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Review: "Moneyball"

Moneyball is an instant contradiction, a fine humanistic film championing an innovative but dehumanizing method of team-building, reducing all star athletes to statistical equations. The film has two stories to tell, that of a middle-aged man finally making his mark on the game he was supposed to rule in his youth, and the reinvention of baseball management to achieve a more equitable playing field with or without mega-funds.

The story begins after a disheartening loss for the Oakland Athletics. The humiliation is compounded by the loss of three star players who the A's don't have sufficient money to replace. General Manager Billy Beane (Brad Pitt) butts heads with owners trying to get more money and with his own management staff who are entirely resistant to innovative thinking. Enter young economics / statistics master Peter Brand (Jonah Hill moving up to the majors?) who frees up Billy's mind with his theories on why so many players are over and undervalued. They begin to make controversial and provocative changes which mystify or anger the baseball powers that be  including their own team's manager Art (well played by Philip Seymour Hoffman).

There's a smart visual well into Moneyball's first act in which huge banners of the A's three lost stars are dropped from their places of honor crumpling as they hit the ground like the deflating egos of management. Billy takes the leap of faith with Peter and they rebuild with new players, a team of misfit toys, who are all undervalued (or not valued at all). Shortly afterwards, when we see the stadium again, there is only one banner trumpeting one of the League's oldest fan-beloved players David Justice (Stephen Bishop) whose glory days are far behind him. 

Moneyball's solid screenplay (by Oscar winners Aaron Sorkin and Steven Zaillian) has a good joke at the expense of metaphors but I can't resist this one. For all of Moneyball's strengths, from a solid cast with vivid cameos (Reed Diamond from Dollhouse is superb in a one-scene face/off with Brad Pitt) to able and sharp direction (Bennett Miller of Capote fame) and editing (which skims veritable mountains of statistical information, old footage, and emotional backstory) it really all comes down to one star banner: Brad Pitt unfurled.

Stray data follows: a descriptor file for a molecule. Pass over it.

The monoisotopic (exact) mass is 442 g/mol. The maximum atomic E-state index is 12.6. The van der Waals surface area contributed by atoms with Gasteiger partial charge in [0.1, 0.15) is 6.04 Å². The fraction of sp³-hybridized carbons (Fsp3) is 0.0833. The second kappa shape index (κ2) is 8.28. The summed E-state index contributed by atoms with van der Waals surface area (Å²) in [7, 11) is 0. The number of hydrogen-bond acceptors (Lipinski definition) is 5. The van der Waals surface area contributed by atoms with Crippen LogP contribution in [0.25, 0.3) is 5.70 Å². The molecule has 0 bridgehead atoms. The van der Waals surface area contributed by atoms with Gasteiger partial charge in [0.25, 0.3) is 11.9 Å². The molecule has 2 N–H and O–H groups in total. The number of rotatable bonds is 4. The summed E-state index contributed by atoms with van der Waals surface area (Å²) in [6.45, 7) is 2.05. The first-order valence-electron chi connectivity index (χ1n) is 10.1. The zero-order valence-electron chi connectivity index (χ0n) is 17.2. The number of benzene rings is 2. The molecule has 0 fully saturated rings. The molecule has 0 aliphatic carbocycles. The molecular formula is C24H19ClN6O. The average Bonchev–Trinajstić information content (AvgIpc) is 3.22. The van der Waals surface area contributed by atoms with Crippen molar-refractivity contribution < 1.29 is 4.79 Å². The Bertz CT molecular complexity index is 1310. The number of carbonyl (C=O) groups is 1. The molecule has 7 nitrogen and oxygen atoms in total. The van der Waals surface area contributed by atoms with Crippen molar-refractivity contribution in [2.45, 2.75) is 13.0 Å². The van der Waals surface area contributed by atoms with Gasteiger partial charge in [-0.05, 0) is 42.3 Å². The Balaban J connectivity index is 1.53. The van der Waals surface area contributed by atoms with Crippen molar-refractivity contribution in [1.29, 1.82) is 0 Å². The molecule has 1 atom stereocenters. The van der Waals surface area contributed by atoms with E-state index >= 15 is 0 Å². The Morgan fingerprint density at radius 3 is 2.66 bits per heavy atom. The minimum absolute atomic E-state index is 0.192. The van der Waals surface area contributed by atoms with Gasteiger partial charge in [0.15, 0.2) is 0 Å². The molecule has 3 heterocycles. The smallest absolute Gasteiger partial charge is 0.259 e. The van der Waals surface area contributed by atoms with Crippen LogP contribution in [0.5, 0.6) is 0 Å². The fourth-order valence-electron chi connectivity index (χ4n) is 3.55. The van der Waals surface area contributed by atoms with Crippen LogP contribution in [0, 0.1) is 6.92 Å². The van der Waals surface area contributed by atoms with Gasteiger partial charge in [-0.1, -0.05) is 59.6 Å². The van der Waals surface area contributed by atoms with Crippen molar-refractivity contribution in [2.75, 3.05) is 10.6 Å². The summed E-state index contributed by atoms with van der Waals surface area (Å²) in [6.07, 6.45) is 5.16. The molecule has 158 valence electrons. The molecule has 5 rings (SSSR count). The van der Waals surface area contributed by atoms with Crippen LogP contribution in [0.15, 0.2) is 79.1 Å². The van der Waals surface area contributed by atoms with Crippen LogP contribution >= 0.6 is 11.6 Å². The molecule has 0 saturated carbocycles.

I've been in this game a long time."

Yes, you have Brad Pitt, yes you have.

In his two decades of stardom, Pitt's best work has generally happened within three types: weirdos he attacked with gleeful creative gusto (Tyler Durden, Jeffrey Goines, Chad Feldheimer), strutting men that basked in their own golden light (J.D., Rusty and Paul McLean), and family men with wounded machismo (Mr O' Brien and Detective Mills);  In Billy Beane, all of Pitt's strengths coalesce as if he'd been in training for this one. He's loosely idiosyncratic and funny (that goofy business after a "good talk" with the humorless Art is just wonderfully endearing detail), he harnesses his potent movie star charisma with weary grace playing a man who, unlike himself, didn't live up to his golden boy promise, and in scene after scene but particularly when visiting with his teenage daughter, he lets his worried humanity show; he feels like a failure and this daring move is his last shot at glory.

Brad Pitt's shiny star turn is so good, in fact, that it neatly blinds you to the film's minor flaws. No one, including the man himself, is reinventing the wheel here and for all the star light that Pitt gives off, the film doesn't use any of it to fill in poorly lit corners. It raises but never addresses troubling side issues like what to do with the understandable revulsion that greets the dehumanization of players (exarcebated by so few of the players having distinct personalities) and it has a strange inability to flesh out the important side story of Art's insistence on managing the team in opposition to Billy's plans. The scene wherein Art finally capitulates to a different way of thinking would be a superb bit of economic storytelling in most films but here, given the underlit subplot, it feels like not enough as a wrap-up.